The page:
Flower Focus: Christmas Rose ‐ Hellebore

Christmas rose, also known as ‘Bear’s Foot’, comes from the Ranunculaceae family and is a Helleborus genus.

It boasts dark, green leathery foliage and large, bowl-shaped flowers in shades of white and pink-tinged white.

These blooms, unlike others, come to life in late winter. This particular species of plant can be found in Europe and South East Asia.

Christmas Rose ‐ Hellebore

Growing conditions

This winter-blooming evergreen is extremely easy to grow, when placed in the correct environment.

For best results, plant the Christmas rose in partial to full shade in a sheltered, north, east or west-facing location away from strong, cold winds. It’s able to flourish in a variety of alkaline and neutral soils including loam, clay and chalk. Regardless of which soil you choose, it’s important to keep it moist but well drained.

This species tends to grow in an upright; bushy clump and can reach a height of 8-12 inches, while measuring 12-18 inches wide.

Christmas Rose

How to grow the Christmas Rose

Propagate by seed in pots kept undercover in a cold frame, or alternatively, by division after flowering in early spring or late summer. Christmas rose is traditionally used to decorate flowerbeds, shady borders and containers. It’s also the perfect plant to use as groundcover, especially when grown in abundance.

When growing these plants from seed, it’s important to know that they can take between three and four years to reach full size.

When planting from seeds, it’s imperative you ensure the seeds are fresh, as germination is much slower when using dry seeds. Since the seed requires a cold treatment to sprout, it’s wise to keep the Christmas rose outdoors up until Christmas. For best results, plant directly in the ground rather than in a container.

If growing in a container, transplant them when they reach two inches in height. Although these species can take a little while to become established, once in place, they shouldn’t be moved.

Growing Christmas roses for the first time

If it is your first time growing Christmas roses, it is best to opt for less expensive variants, such as Helleborus niger. These are great tester plants and can be grown� in smaller pots. If buying Christmas roses� in flower,� choose plants with rounded blooms and an abundance of healthy foliage. When established, water once a week to encourage new growth and deadhead on a regular basis. For longer lasting blooms, you should move your hellebores to slightly larger black plastic pots during the second half of summer every year. When doing so, add some slow-release fertiliser – hellebores are renowned for being extremely hungry plants. Once established, move them back to a warm, shaded area in late autumn.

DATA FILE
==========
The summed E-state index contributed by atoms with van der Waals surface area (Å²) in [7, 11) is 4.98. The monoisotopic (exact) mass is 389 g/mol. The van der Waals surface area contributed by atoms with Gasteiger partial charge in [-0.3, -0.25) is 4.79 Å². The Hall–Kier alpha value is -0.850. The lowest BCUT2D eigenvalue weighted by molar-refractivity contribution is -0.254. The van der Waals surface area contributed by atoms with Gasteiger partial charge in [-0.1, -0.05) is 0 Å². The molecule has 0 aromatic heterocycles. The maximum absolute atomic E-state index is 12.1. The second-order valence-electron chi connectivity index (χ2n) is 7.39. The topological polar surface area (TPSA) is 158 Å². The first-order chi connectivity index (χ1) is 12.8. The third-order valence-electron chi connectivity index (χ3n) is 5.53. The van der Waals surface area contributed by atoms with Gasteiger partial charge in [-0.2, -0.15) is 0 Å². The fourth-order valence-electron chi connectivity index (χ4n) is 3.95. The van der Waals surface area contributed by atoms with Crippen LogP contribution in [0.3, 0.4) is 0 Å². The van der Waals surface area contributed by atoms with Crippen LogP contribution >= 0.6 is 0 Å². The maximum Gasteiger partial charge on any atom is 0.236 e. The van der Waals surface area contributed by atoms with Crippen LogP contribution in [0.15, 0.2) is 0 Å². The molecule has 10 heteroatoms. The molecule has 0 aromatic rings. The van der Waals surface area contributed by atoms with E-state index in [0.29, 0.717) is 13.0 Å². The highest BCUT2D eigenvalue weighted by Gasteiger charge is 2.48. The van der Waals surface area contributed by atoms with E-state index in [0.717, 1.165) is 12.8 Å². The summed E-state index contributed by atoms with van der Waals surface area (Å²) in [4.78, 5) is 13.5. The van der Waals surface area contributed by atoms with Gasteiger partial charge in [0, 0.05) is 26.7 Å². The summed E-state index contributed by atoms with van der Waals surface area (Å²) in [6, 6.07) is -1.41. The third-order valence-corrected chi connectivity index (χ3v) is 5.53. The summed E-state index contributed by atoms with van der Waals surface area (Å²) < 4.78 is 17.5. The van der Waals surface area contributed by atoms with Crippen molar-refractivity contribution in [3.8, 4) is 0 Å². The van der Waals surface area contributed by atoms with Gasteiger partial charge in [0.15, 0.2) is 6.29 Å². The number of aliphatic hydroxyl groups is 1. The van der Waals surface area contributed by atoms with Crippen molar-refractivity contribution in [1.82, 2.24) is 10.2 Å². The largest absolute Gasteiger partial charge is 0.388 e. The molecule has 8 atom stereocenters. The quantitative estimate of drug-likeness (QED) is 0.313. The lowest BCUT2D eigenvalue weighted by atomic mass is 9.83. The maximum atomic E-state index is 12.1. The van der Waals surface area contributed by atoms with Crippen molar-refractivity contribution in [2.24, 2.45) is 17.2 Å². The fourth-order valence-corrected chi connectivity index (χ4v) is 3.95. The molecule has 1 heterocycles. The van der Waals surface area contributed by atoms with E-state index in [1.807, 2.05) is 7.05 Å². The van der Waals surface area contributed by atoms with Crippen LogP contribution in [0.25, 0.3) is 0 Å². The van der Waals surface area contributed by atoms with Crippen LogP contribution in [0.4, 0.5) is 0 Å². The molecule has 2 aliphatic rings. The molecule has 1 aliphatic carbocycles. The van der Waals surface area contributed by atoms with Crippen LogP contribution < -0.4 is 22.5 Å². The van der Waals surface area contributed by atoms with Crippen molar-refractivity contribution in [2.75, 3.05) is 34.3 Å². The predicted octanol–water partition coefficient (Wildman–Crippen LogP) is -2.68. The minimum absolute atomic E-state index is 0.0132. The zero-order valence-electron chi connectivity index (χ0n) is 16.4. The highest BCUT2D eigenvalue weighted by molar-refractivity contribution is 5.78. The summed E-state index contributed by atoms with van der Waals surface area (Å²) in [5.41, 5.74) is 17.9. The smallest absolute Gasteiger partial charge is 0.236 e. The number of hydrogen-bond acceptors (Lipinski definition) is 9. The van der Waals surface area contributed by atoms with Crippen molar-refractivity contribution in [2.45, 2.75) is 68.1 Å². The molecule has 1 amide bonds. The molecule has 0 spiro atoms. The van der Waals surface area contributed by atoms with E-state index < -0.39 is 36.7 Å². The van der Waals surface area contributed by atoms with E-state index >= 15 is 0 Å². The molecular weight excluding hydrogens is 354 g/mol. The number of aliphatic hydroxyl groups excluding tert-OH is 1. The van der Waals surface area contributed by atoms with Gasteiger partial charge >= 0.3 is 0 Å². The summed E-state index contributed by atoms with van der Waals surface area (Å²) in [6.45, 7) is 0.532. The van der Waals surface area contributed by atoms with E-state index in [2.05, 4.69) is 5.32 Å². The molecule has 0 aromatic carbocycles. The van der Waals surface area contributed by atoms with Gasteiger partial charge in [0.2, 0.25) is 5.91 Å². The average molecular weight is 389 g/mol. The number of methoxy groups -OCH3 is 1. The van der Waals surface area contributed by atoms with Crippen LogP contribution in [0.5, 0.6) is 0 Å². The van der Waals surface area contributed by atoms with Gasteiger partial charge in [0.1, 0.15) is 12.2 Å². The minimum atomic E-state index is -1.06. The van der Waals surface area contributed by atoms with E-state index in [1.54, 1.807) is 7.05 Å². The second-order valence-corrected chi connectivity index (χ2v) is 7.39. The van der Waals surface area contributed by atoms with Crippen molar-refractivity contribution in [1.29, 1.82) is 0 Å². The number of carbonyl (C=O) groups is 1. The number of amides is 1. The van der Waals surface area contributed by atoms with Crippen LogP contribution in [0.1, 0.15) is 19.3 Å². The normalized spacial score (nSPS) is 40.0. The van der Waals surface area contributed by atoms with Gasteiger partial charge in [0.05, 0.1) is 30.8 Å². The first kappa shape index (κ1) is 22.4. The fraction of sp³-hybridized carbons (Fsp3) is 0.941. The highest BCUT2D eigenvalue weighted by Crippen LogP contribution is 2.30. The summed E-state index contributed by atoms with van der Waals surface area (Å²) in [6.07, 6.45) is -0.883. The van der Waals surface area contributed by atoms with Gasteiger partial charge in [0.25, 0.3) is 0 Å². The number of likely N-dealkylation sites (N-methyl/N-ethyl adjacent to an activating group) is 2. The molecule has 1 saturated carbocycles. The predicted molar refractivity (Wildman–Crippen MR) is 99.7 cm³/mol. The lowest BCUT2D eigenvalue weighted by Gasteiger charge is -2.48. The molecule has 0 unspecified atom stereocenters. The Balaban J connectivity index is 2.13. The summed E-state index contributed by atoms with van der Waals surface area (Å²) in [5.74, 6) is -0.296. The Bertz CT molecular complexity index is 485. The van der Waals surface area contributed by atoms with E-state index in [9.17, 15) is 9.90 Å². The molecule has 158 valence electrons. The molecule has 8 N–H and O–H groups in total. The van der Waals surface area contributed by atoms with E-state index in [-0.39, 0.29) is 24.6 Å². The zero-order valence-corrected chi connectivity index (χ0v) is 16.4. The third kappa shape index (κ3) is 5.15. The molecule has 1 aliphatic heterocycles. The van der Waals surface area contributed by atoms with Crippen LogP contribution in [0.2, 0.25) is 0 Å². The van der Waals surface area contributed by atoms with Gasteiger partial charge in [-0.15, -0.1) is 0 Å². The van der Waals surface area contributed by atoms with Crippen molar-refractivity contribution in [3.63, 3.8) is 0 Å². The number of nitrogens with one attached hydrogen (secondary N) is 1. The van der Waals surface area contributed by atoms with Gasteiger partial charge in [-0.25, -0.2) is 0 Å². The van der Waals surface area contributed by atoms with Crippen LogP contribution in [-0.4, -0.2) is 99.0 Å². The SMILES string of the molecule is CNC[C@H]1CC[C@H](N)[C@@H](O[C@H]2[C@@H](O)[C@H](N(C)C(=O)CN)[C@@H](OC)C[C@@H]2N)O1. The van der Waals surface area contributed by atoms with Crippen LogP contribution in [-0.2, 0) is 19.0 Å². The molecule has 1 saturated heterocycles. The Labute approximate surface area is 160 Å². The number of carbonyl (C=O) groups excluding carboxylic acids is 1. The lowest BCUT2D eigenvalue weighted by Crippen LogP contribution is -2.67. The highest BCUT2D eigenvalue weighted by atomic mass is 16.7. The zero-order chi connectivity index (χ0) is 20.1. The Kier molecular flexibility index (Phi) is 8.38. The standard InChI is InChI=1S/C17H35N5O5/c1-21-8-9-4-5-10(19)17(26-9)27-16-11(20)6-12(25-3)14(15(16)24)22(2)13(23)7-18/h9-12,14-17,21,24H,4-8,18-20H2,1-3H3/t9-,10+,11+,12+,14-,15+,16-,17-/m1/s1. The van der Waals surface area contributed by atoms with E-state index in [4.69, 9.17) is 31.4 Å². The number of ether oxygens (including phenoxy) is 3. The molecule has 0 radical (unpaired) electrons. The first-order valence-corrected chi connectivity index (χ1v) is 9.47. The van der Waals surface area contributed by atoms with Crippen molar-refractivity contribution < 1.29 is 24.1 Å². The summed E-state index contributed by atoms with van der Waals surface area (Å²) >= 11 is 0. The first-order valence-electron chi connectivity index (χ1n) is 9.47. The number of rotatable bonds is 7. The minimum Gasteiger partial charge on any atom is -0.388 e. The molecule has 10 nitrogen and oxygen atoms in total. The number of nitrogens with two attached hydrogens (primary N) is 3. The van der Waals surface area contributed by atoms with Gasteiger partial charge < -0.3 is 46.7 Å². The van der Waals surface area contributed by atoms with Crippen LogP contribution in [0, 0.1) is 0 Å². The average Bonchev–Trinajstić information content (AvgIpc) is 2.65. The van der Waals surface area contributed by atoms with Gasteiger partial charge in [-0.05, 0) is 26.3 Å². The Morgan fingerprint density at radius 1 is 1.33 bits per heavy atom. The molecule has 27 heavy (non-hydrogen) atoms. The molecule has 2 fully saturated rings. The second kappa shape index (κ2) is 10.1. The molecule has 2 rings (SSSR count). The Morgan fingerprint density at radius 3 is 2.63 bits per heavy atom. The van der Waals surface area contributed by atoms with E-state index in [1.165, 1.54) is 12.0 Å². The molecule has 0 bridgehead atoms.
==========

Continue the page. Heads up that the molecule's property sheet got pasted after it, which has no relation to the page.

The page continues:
If you find your Christmas roses are taking over after a few years, simply split them into two or three large pieces. This should only be done if completely necessary, as once in place, this perennial prefers to be left undisturbed.

Christmas Rose

Varieties of Christmas rose – Hellebore

All Christmas rose species are hardy garden plants� that bloom both indoors and outside. Their large, white flowers tend to open within three to four weeks of arrival and can last up to two weeks if cared for correctly. Once you’ve tried your hand at growing the most common Christmas rose plants, you may wish to introduce other variants to your garden.

Walberton’s Rosemary: This particular variant of Christmas rose – Hellebore boasts beautiful pink flowers, which will add instant colour to an otherwise neutral garden.

Harvington Double White: This specie offers double blooms in a very pure white hue.

Potters Wheel: Again, this variant boasts pure white flowers, which are extremely round in shape and very floriferous.
Ashwood Strain: This type of Christmas rose comes in the purest white hue, with flowers in the shape of cups, which sit on strong stems.

Caring for Christmas rose

In order to ensure your Christmas rose flourishes to its best potential, it’s important to prune them regularly, by removing damaged foliage and faded leaves. This specie of plant is prone to certain pests, including hellebore snails and aphids, and is sometimes affected by hellebore leaf spot.

When plants are in active growth, during the months of April to September, it’s a good idea to use a balanced (20-20-20) houseplant fertiliser. This should be diluted to 1/4-strength and applied on a monthly basis. If you choose to transplant a Christmas rose that has been housed indoors, you will need to fertilise it once a year in the spring, using a balanced (10-10-10) granular fertiliser.

Continuing Care

Christmas roses can be planted outside in the majority of locations, but it’s important to pick a shady location with well-drained, humus-rich soil and plant in the month of spring. Try to avoid planting when there is frost outside.

Christmas Rose

Origins of the Christmas rose

Hellebores� are predominantly European� natives, and can be found in open meadows in Croatia, Bosnia, Slovenia, Greece, Turkey and Italy. Some variants, including the deciduous species� Helleborus� thibetanus, are even found in China. While originally a full sun plant, Hellebores� are the ideal option for light woodland gardens.

Christmas Rose – Resources

Author: Lily Calyx

Flower expert, gardening enthusiast and creative mind behind our blog.

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